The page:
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Old 07-13-2018, 07:52 AM   #1  
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Default Health Insurance as a Low-Time Pilot

I'm 28 years old, unmarried, no kids, currently employed full time in a non-aviation career and have health insurance through my employer's plan. I'll be changing careers later this year, and am trying to decide how to handle healthcare. I'm planning to become a flight instructor or do aerial survey to build time with the plan of landing at a regional within 2 years. I would imagine very few low-time pilot jobs provide health coverage and I think it would probably be easier to just do my own thing.

I'm currently in great health. I haven't "gone to the doctor" or gotten prescriptions in a few years. I get a physical, blood work, and an EKG stress test done annually through my employer, and everything has always come back looking good.

It would be a 99% chance I could make it to the regionals without using any medical services or prescription medications in the interim, but I can't predict the future, and would want to have a very high deductible plan to cover me in the event of something serious.

Is anyone in a similar scenario? Any advice?
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Old 07-14-2018, 10:14 PM   #2  
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Disclaimer: I'm not offering any advice or counsel. I didn't do survey, this is Just my opinion on the matter.

My wife had a HDHP at $150/month for just her. There was a period when I didn't have insurance and to add me, the cost would jump to $800/month. That's a jump from $1800 annually to almost $10,000. You'd better believe I started looking long and hard at the difference between the federal penalty for not having coverage... I'm also in the "never sick, never go to the doctor" crowd. Just the biannual dental visit, and annual AME visit.

You'd have to look long and hard at several factors. One, just how much are you even going to take away after taxes each month? A high deductible plan is going to cost the most, and unless you're on an employer-sponsored group plan, it'll be pricey. You're not likely to have those with this low time jobs. Secondly, you'll have to look carefully at coverage and networks. Some make you choose a primary physician, then charge you more for non-network or an in-network doctor without a referral from your primary. If you end up doing survey, guaranteed you'll be on the road. Would any potential medical visit be an "out of network" visit when you're on a different state? I don't know. And third, look at the cost versus risk. What's the cost of a lower deductible or HSA? You said it yourself, you never go to the doctor and you're probably not ever going to need it. And that's where the risk is. Pay lower premiums and be on the hook for more out of pocket (but it's not likely), or pay higher premiums as a safety net just in case. With either plan you'd probably still be on the hook for a considerable hospital bill and you'll probably never use the copay to visit your doctor. So I'd be tempted to go with the cheapest plan because, to be macabre for a moment, in that line of work I'd probably have a greater chance to end up dying in a plane crash than needing to go to the ER and have an appendectomy or whatever. If I ended up in the hospital, with my luck they'd find a way to shift a lot of the cost on me regardless of whether I had a higher or lower out of pocket limit. I'd just watch what I eat, exercise when able, stay safe, minimize every risk possible, and just take the most adorable coverage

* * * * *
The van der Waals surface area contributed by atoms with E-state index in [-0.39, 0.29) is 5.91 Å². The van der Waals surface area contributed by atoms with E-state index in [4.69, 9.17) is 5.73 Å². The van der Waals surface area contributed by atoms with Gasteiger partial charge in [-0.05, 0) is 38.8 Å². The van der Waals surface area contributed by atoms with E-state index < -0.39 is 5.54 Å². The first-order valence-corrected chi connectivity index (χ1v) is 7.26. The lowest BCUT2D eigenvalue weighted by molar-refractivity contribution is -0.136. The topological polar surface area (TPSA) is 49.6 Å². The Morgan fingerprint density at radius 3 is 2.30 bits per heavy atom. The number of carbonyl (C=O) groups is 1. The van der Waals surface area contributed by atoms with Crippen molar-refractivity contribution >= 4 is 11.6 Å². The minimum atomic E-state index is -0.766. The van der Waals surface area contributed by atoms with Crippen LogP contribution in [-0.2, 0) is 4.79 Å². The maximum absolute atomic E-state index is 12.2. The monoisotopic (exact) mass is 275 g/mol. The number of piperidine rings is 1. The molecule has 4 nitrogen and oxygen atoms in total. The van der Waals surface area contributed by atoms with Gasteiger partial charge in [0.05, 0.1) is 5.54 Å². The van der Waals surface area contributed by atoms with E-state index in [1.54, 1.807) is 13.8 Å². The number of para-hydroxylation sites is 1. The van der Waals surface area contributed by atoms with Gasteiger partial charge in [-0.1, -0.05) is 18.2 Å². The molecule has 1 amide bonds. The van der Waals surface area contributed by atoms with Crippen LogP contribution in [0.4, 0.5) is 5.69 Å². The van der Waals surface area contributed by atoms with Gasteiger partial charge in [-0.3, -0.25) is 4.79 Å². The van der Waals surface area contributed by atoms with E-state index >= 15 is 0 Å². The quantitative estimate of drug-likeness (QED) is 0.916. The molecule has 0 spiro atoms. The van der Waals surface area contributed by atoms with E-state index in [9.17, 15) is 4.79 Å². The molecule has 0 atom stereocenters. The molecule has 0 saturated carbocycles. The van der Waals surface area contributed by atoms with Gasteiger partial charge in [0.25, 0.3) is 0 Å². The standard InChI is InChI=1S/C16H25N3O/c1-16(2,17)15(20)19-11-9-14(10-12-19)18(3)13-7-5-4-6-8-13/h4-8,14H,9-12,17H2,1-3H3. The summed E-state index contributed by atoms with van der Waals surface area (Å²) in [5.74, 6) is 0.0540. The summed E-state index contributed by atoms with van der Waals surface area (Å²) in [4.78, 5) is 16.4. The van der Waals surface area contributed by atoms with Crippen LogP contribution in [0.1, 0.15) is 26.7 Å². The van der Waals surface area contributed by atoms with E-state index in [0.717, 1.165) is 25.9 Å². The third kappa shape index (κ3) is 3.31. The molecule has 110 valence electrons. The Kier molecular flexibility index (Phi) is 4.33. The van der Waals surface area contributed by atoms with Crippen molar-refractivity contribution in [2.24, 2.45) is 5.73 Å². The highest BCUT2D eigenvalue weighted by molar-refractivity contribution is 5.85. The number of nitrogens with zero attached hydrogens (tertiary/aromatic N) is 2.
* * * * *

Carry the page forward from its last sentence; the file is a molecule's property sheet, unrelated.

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Old 07-16-2018, 12:42 PM   #3  
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Thanks for the feedback Brocklee. I tinkered around on the healthcare.gov marketplace and it looks like they have an ultra high deductible plan (they call it a catastrophic plan). Its like $240/month with a $7300 deductible. This is probably what I need for the next year or two while I build my time. It will cost me a few thousand a year, but will save my bacon in the rare case that I encounter a super expensive medical bill.
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Old 07-16-2018, 04:11 PM   #4  
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... I'd just watch what I eat, exercise when able, stay safe, minimize every risk possible..."


I like your quote above. Yes, do not do things that will make you end up in the hospital. The best Health Insurance plan is a very healthy lifestyle, not all those numbers they keep moving around. I have a corporate job in the pharmaceutical industry, and I'll tell you; all this healthcare nonsense is a scam. If you do dump things, and end up in the hospital, there are 3 sharks or vampires coming for your blood to eat you alive: the Pharmaceutical manufacturers, the hospitals, the insurance companies, and the Federal govt is playing referee in it all.

If you get hit by a truck and end up in the ER God forbid, Sorry! But by heavens, just live healthy and get some simple healthcare plan.

Thanks,

Alfred
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Old 07-16-2018, 07:29 PM   #5  
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Quote:
Originally Posted by agayo70 View Post
... I'd just watch what I eat, exercise when able, stay safe, minimize every risk possible..."